Wednesday, 10 October
9:30 am 10:30 am 11:00 am 12:00 am 1:00 pm 2:00 pm 7:00 pm 
Julien Bichon Coffee Laura Maaßen Alexander Mang Lunch Free Afternoon/Excursion (to Völklinger Hütte) Dinner at Stiefel Bräu . 
Thursday, 11 October
9:30 am 10:30 am 11:00 am 12:00 am 1:00 pm 2:00 pm 3:00 pm 3:30 pm 
David Roberson Coffee David Reutter Dominic Verdon Lunch Amaury Freslon Coffee Private Discussions 
Friday, 12 October
9:30 am 10:30 am 11:00 am 12:00 am 1:00 pm 
Uwe Franz Coffee Private discussions Lunch End of the Workshop 
Preprogram
On Tuesday, 2 October, there will be two preparatory lectures for local students.The lectures take place in seminar room 6, building E2 4.
2:00 pm 3:00 pm 3:30 pm 
Quantum groups and quantum automorphism groups of finite graphs Coffee Cohomology (notes) 
Accommodation
Accommodation will be provided. For more information on how to get to Saarbrücken andhow to get to the math department, see our webpage with informations for visitors.
Abstracts of the talks
 Arthur Chassaniol
Quantum symmetries of vertextransitive graphs using TannakaKrein dualityAs T. Banica and R. Speicher did for the liberation of othogonal Lie groups we use TannakaKrein duality to establish a correspondence between quantum automorphism groups of graphs and symmetric tensor categories made of intertwinners spaces. Then we study these spaces for vertextransitive graphs to characterize graphs having quantum symmetries. We finally give some applications for circulant graphs.  Uwe Franz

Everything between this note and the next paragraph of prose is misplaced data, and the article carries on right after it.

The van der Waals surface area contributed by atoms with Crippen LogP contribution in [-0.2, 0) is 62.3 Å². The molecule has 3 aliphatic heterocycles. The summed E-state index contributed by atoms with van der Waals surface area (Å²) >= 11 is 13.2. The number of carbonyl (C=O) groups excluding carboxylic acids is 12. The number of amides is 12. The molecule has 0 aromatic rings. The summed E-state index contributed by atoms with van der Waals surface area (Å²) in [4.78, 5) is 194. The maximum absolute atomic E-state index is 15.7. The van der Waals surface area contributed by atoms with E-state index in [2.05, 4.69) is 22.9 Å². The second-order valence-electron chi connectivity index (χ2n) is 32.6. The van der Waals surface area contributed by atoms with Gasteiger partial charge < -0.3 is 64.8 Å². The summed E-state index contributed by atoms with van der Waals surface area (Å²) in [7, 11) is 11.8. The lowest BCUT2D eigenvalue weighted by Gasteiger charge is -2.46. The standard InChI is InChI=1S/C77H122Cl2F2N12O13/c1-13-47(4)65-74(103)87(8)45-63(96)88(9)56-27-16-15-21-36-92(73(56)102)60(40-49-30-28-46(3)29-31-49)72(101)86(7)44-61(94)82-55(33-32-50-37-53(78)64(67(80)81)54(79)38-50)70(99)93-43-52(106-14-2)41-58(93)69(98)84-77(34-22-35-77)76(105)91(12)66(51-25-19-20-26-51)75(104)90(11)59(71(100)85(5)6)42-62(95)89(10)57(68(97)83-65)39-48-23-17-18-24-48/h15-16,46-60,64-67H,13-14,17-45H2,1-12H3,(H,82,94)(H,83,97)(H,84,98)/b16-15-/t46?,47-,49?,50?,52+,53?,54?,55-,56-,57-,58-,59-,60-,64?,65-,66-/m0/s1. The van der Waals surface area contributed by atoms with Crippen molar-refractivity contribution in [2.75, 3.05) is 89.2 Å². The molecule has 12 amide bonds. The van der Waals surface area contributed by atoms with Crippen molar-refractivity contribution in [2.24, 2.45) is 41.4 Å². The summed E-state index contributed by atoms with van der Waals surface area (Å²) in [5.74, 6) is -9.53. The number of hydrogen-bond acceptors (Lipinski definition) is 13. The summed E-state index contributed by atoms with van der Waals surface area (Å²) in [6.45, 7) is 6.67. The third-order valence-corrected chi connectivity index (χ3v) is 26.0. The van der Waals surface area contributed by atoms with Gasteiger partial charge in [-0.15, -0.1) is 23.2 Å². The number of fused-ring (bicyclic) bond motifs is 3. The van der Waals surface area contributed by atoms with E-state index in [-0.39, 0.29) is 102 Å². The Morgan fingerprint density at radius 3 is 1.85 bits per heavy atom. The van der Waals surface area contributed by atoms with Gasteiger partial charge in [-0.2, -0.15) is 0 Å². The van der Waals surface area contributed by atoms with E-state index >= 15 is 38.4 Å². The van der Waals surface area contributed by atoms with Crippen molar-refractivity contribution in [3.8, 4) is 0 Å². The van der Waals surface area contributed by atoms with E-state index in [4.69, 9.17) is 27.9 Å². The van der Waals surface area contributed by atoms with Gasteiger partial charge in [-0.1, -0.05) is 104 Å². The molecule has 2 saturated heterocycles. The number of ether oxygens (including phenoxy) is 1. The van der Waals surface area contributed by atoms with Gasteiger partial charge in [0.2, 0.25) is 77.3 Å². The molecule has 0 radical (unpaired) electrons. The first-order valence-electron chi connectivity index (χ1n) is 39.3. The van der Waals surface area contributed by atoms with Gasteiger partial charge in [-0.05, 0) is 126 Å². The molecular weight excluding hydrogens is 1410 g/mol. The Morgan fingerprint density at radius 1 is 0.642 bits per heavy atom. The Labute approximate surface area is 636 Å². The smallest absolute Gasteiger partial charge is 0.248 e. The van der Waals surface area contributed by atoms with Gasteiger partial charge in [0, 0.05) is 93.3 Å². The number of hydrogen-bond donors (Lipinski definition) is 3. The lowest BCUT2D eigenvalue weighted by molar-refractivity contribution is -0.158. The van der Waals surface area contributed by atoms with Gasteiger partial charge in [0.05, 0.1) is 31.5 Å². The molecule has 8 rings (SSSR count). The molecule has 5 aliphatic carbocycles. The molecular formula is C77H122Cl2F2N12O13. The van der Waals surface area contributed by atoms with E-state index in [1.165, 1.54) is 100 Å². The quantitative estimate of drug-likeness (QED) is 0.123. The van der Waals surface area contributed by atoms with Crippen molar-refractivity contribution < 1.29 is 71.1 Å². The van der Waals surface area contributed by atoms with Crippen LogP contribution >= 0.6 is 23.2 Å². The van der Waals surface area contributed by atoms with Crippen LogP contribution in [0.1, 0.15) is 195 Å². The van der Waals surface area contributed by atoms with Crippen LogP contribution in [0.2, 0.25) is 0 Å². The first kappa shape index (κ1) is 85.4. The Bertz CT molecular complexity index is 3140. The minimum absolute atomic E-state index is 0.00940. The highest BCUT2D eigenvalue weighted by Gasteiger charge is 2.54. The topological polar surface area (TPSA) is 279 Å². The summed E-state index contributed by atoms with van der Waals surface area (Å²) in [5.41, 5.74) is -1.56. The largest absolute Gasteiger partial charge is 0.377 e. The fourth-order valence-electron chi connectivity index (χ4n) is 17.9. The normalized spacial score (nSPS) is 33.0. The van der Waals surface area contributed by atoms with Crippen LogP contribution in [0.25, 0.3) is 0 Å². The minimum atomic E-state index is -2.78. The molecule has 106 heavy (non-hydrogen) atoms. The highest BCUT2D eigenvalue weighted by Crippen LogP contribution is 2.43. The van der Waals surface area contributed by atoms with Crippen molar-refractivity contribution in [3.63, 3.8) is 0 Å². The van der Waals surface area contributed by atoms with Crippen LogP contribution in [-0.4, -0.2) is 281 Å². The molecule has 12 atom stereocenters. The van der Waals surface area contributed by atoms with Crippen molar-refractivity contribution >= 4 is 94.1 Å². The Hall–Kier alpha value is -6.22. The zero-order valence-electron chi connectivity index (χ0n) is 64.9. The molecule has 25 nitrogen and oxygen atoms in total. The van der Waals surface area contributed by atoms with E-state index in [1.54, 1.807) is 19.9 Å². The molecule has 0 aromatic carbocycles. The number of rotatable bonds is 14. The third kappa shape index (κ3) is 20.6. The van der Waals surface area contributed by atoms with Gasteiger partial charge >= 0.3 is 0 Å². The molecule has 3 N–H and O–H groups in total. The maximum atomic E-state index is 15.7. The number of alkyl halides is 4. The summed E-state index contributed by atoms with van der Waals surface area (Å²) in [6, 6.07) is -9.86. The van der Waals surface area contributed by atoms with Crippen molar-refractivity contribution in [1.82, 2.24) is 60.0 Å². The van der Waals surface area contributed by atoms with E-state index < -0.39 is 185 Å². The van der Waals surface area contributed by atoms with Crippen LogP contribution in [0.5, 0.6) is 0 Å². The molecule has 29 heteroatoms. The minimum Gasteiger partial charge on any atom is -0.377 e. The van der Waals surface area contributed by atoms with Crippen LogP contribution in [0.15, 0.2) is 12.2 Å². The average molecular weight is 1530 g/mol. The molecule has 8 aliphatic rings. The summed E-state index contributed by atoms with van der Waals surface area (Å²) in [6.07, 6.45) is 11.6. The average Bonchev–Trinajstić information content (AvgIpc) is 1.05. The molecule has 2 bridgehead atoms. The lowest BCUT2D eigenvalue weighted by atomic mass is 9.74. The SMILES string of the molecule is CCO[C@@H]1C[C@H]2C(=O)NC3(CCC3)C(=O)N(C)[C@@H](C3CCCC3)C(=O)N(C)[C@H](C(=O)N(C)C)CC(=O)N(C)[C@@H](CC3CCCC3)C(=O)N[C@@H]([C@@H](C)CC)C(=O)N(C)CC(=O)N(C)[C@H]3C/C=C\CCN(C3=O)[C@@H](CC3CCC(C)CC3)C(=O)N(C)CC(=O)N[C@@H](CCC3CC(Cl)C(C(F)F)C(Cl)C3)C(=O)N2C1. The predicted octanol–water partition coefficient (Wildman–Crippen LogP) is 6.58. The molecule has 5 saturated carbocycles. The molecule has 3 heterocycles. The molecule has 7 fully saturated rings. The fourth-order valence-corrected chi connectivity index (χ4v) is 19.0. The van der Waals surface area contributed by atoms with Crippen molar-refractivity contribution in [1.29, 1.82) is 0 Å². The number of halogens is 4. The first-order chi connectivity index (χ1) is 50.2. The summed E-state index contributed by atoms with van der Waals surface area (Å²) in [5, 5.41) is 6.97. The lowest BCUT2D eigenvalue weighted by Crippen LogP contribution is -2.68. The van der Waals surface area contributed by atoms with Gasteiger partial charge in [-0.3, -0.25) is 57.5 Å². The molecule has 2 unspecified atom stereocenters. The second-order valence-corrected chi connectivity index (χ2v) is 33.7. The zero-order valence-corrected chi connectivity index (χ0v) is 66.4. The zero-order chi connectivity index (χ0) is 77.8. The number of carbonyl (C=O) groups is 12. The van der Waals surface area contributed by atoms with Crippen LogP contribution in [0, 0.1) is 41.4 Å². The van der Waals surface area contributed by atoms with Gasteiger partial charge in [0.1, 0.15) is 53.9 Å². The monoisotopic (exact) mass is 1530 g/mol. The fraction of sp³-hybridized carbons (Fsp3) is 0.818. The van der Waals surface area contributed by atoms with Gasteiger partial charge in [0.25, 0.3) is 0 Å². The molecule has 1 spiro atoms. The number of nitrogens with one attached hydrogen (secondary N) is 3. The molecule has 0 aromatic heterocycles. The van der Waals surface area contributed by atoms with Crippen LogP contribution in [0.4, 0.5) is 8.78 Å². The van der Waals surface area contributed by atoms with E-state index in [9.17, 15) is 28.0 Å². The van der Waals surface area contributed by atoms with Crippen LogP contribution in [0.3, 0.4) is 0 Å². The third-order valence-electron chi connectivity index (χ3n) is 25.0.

Hochschild cohomology of universal quantum groups and related topicsWe compute the residually finite dimensional quotient of the universal unitary quantum groups U_{Q}^{+} of Wang and Van Daele and present partial results about Hochschild cohomology groups of this quantum group. The talk is based on joint work with Biswarup Das, Anna Kula, and Adam Skalski.  Daniel Gromada
Intertwiner spaces of quantum group subrepresentations